The magic combo Pharrell + Adidas + Parley = Green Power
Adidas announced that it had signed a five-year “seven figure” contract to team up with an organization called Parley for the Oceans, which was created to publicize and tackle the problem of ocean plastic. Credit via Parley for the Oceans
The Information Age and open data has made the reality behind fast fashion and mass productions and encouraged mass consumption impossible to deny or ignore (especially after the Rana Plaza factory collapsed). We have reached a new level of awareness and of internet connected consciousness. Large companies now invest in green strategies and review their ethics as everything is now in the transparent culture of the web.
A few weeks ago, Sarah Maslin Nir wrote a poignant essay about the Price of Nails exposing the not so glamorous Nail industry in New York city with heartbreaking interviews describing the real situation workers are living under. This article went viral at the time when most of us were very much looking forward a nice Mani-Pedi before sandal season. This information brought light to the mass and awareness about the price of luxury. There is no such thing as cheap luxury. But we have been conditioned to bargain and pay the lowest price possible to get high quality products — this always goes with a bigger cost: human conditions or the environment.
This is why we exist. This very reason. There is a way (hardest road, I agree) to chose to manufacture goods that are both fair-trade and eco-friendly at the same time without compromising detail, design, quality or craftsmanship. The cost is higher but the bigger cost and overall risk on the Planet is way lower. Because things take time to be made and have an inevitable impact on the environment. This is our very mission. To grow our product offerings sustainably, with the least impact on our planet with always the most respect for our workers.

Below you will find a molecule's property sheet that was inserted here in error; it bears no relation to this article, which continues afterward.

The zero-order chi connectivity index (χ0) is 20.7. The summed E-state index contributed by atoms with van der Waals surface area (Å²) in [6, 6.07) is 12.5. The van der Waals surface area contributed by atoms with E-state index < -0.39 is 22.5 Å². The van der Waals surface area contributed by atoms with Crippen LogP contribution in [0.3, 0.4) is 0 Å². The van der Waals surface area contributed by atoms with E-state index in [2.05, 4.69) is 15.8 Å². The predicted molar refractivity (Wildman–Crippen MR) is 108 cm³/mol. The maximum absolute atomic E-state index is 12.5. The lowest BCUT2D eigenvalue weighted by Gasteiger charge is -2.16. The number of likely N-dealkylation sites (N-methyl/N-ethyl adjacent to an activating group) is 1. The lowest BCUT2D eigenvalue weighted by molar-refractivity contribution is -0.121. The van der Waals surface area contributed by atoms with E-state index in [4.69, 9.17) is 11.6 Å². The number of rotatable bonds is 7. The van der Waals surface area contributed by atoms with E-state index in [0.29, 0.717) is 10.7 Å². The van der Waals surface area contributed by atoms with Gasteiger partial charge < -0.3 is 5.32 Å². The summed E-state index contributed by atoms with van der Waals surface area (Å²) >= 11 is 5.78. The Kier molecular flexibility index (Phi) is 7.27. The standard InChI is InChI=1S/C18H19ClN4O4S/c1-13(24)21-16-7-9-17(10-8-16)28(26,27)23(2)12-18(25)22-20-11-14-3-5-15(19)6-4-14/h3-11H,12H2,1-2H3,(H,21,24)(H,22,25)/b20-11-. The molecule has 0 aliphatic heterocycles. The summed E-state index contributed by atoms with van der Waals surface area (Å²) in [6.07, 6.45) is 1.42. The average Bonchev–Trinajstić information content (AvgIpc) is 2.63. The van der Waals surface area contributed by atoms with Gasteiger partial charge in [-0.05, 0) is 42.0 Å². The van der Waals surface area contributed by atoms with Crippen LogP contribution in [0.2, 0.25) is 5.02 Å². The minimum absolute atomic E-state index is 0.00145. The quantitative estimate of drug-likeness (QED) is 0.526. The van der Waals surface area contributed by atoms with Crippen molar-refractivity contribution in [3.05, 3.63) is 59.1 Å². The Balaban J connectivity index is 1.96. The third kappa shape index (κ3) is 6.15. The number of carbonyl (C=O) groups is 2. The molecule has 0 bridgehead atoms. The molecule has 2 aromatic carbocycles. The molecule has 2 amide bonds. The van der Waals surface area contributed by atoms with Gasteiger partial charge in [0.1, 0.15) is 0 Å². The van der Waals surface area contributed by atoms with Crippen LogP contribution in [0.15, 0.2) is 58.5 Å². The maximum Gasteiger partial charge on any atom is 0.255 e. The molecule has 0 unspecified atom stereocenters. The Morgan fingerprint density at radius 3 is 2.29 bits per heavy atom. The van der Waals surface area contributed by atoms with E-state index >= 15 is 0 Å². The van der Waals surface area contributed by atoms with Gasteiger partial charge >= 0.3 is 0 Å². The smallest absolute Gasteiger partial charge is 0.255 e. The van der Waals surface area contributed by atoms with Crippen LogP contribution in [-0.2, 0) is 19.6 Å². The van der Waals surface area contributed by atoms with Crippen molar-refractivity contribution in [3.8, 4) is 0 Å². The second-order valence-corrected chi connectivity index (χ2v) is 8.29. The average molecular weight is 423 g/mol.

Want to learn and grow with a small, successful science/art/fashion brand?
We are looking for a creative, resourceful, down to Earth, crazy, fun, inspiring person to join our team for a paid internship from June 2015 until September 2015 (with a possibility to continue and grow with us after this period).
The Skills we are looking for are:
Knowledge in Photoshop, InDesign & Illustrator
Google Queen or King (Great research skills)
Can drive in NYC (optional but definitely a PLUS)
Science Geek at heart
Good writing skills
Great sense of humor
If you read this and feel you are the one for us, please reach out to Brigitte: [email protected] with a link to your Instagram account or Tumblr or Blog or Pinterest. Send us something that inspires you, moves you or makes you smile.
This is not a Manifesto. This is in honor of Earth Day + Fashion Revolution Day.
Once upon a time, the first humans were beginning to adapt and survive on Planet Earth. In a short amount of centuries, humans took over the Planet and began to manipulate their environment. Today, we realize that Earth's resources aren't infinite but finite. This is a picture of the last rhino alive.
And over here is an image of the last Eastern Cougar.
From the New York Times article declaring it was extinct;
Either way, the “Eastern” cougar as such is no longer with us. Any recent sightings in the cougar’s historic range, which stretched from eastern Ontario and Michigan eastward to Maine and southward to Georgia, Tennessee and Missouri, were actually sightings of its relatives, the Fish and Wildlife Service said.
“It’s extinct,” said Mark McCollough, a wildlife biologist with the agency’s offices in Maine, referring to the official determination by his agency.
“But it’s not?” he was asked.
“But it’s not,” he confirmed. “It may well return to part of its range.”